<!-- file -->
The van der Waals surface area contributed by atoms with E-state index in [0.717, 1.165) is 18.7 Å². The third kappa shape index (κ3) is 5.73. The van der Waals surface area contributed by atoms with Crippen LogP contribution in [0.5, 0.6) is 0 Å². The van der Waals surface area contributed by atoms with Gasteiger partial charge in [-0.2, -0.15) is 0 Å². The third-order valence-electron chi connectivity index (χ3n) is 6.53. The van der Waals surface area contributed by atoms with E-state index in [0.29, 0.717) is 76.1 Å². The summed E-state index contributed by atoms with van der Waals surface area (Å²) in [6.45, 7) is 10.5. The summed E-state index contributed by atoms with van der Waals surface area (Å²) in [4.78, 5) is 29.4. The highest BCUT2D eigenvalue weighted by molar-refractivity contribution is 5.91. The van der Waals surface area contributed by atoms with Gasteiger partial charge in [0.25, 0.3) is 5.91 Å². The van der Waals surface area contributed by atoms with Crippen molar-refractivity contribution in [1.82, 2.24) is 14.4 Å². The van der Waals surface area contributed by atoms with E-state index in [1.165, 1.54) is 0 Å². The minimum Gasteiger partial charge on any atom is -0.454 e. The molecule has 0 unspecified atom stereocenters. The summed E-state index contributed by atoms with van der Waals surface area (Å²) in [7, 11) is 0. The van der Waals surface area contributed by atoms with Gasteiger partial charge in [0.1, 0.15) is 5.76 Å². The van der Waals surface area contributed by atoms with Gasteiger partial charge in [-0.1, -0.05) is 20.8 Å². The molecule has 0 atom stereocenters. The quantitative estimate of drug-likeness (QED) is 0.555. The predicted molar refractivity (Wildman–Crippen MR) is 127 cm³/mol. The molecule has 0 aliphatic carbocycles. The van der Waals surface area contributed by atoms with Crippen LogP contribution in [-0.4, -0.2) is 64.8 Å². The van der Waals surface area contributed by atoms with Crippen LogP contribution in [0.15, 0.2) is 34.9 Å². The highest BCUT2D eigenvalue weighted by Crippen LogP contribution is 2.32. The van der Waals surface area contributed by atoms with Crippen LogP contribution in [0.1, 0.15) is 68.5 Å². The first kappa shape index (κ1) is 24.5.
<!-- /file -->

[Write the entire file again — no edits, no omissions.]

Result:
The van der Waals surface area contributed by atoms with E-state index in [0.717, 1.165) is 18.7 Å². The third kappa shape index (κ3) is 5.73. The van der Waals surface area contributed by atoms with Crippen LogP contribution in [0.5, 0.6) is 0 Å². The van der Waals surface area contributed by atoms with Gasteiger partial charge in [-0.2, -0.15) is 0 Å². The third-order valence-electron chi connectivity index (χ3n) is 6.53. The van der Waals surface area contributed by atoms with E-state index in [0.29, 0.717) is 76.1 Å². The summed E-state index contributed by atoms with van der Waals surface area (Å²) in [6.45, 7) is 10.5. The summed E-state index contributed by atoms with van der Waals surface area (Å²) in [4.78, 5) is 29.4. The highest BCUT2D eigenvalue weighted by molar-refractivity contribution is 5.91. The van der Waals surface area contributed by atoms with Gasteiger partial charge in [0.25, 0.3) is 5.91 Å². The van der Waals surface area contributed by atoms with Crippen molar-refractivity contribution in [1.82, 2.24) is 14.4 Å². The van der Waals surface area contributed by atoms with E-state index in [1.165, 1.54) is 0 Å². The minimum Gasteiger partial charge on any atom is -0.454 e. The molecule has 0 unspecified atom stereocenters. The summed E-state index contributed by atoms with van der Waals surface area (Å²) in [7, 11) is 0. The van der Waals surface area contributed by atoms with Gasteiger partial charge in [0.1, 0.15) is 5.76 Å². The van der Waals surface area contributed by atoms with Gasteiger partial charge in [-0.1, -0.05) is 20.8 Å². The molecule has 0 atom stereocenters. The quantitative estimate of drug-likeness (QED) is 0.555. The predicted molar refractivity (Wildman–Crippen MR) is 127 cm³/mol. The molecule has 0 aliphatic carbocycles. The van der Waals surface area contributed by atoms with Crippen LogP contribution in [-0.4, -0.2) is 64.8 Å². The van der Waals surface area contributed by atoms with Crippen LogP contribution in [0.15, 0.2) is 34.9 Å². The highest BCUT2D eigenvalue weighted by Crippen LogP contribution is 2.32. The van der Waals surface area contributed by atoms with Crippen LogP contribution in [0.1, 0.15) is 68.5 Å². The first kappa shape index (κ1) is 24.5.